It is one of the most widespread of all butterflies, found on every continent except Antarctica and South America. In Australia, V. cardui has a limited range around Bunbury, Fremantle and Rottnest Island. However, its close relative, the Australian Painted Lady (Vanessa kershawi, sometimes considered a subspecies) ranges over half the continent. Other closely related species are the American Painted Lady (Vanessa virginiensis), and the West Coast Lady (Vanessa annabella).
The Painted Lady occurs in any temperate zone, including mountains in the tropics. The species is resident only in warmer areas, but migrates in spring, and sometimes again in autumn. For example, it migrates from North Africa and the Mediterranean to Britain in May and June, but having produced offspring they then die in the Autumn.
Relationship with humans
Painted Lady butterflies are raised in many pre-school classrooms to demonstrate the life cycle of a butterfly. Naturally, this is one reason they are so popular amongst children. They are also often found in science fair projects.
The egg takes 3 to 5 days to hatch. The caterpillar takes 7–11 days to turn into a chrysalis. It takes 7–11 days for the chrysalis to turn into a butterfly. The painted lady butterfly travels around 1000 miles in its life. Its wing span is 2 inches. The painted lady caterpillar is black with spiked skin.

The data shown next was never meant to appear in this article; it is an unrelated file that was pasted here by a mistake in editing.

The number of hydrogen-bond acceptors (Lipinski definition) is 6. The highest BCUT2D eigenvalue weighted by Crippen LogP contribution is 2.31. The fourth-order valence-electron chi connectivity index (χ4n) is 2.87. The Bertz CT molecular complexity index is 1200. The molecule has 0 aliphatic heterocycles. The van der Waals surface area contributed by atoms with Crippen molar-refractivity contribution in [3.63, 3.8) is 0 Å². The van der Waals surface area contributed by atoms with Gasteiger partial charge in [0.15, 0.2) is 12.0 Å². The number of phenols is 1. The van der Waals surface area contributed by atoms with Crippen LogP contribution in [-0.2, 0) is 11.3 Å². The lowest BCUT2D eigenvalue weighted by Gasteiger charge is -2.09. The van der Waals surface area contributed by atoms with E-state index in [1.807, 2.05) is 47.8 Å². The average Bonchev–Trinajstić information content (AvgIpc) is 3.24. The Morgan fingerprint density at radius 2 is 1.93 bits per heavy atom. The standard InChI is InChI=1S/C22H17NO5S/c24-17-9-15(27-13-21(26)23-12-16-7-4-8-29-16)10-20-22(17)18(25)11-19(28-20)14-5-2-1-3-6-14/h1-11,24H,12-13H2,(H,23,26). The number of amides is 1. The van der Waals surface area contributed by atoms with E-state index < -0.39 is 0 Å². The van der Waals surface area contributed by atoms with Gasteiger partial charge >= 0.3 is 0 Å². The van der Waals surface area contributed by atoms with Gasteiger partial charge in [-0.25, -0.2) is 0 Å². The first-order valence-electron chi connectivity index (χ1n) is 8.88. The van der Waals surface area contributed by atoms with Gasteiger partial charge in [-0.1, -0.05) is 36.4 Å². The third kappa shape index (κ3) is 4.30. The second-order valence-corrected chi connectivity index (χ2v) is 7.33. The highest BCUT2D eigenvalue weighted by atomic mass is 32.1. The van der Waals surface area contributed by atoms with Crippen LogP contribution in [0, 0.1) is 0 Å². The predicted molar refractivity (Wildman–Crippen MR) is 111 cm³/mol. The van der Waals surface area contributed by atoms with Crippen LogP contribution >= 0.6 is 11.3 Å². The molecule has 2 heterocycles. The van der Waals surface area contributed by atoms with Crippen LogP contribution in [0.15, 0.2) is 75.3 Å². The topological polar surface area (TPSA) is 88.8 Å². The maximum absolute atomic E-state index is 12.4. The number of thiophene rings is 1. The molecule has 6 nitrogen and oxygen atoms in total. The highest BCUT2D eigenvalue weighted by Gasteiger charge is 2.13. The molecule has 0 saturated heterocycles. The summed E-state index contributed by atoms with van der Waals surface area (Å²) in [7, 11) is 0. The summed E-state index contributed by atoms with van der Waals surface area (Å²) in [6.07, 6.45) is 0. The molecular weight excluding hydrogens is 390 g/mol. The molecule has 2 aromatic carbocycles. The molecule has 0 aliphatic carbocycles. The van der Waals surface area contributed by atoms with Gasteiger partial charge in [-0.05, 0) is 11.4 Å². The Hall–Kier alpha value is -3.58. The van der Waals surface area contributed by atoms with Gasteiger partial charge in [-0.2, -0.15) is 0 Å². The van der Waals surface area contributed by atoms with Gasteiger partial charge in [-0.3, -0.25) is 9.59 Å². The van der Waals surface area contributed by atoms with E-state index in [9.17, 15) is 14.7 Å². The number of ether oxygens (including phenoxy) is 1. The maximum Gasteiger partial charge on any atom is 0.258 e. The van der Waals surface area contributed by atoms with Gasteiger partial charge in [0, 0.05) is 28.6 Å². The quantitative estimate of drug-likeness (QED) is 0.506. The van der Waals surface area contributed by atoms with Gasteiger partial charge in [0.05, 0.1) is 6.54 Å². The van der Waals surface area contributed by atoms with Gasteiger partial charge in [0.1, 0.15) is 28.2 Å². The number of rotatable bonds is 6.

The caterpillars feed on a wide variety of host plants of the families Asteraceae, especially Carduus crispus (as implied by the species name cardui – Latin for "of the thistles"). Also, Boraginaceae, Malvaceae (especially hollyhocks and dwarf mallow Malva neglecta), and a number of Fabaceae are eaten. The adults drink nectar from a variety of wildflowers and cultivars, more commonly the favored thistle, butterfly bush (Buddleja), asters, Tickseed sunflowers (Bidens) and zinnias.
- Opler, P. A. and A. B. Wright. 1999. Peterson field guide to western butterflies. Houghton Mifflin Co., Boston. 544 pp. [ISBN 0-395-79152-9]
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